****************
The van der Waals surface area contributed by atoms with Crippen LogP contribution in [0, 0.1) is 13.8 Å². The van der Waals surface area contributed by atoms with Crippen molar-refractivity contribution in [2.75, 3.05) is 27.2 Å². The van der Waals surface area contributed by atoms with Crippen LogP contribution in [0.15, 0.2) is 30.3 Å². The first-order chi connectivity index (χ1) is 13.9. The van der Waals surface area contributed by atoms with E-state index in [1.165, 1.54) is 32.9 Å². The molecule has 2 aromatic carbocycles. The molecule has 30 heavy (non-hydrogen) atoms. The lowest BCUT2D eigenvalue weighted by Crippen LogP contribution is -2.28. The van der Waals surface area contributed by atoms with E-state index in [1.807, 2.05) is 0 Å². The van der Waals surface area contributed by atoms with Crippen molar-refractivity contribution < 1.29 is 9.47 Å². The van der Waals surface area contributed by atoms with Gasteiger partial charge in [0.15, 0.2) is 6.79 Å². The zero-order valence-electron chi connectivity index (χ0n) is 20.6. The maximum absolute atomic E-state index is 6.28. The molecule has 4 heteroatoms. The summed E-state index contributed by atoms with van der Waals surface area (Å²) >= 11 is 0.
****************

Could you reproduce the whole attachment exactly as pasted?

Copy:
The van der Waals surface area contributed by atoms with Crippen LogP contribution in [0, 0.1) is 13.8 Å². The van der Waals surface area contributed by atoms with Crippen molar-refractivity contribution in [2.75, 3.05) is 27.2 Å². The van der Waals surface area contributed by atoms with Crippen LogP contribution in [0.15, 0.2) is 30.3 Å². The first-order chi connectivity index (χ1) is 13.9. The van der Waals surface area contributed by atoms with E-state index in [1.165, 1.54) is 32.9 Å². The molecule has 2 aromatic carbocycles. The molecule has 30 heavy (non-hydrogen) atoms. The lowest BCUT2D eigenvalue weighted by Crippen LogP contribution is -2.28. The van der Waals surface area contributed by atoms with E-state index in [1.807, 2.05) is 0 Å². The van der Waals surface area contributed by atoms with Crippen molar-refractivity contribution < 1.29 is 9.47 Å². The van der Waals surface area contributed by atoms with Gasteiger partial charge in [0.15, 0.2) is 6.79 Å². The zero-order valence-electron chi connectivity index (χ0n) is 20.6. The maximum absolute atomic E-state index is 6.28. The molecule has 4 heteroatoms. The summed E-state index contributed by atoms with van der Waals surface area (Å²) >= 11 is 0.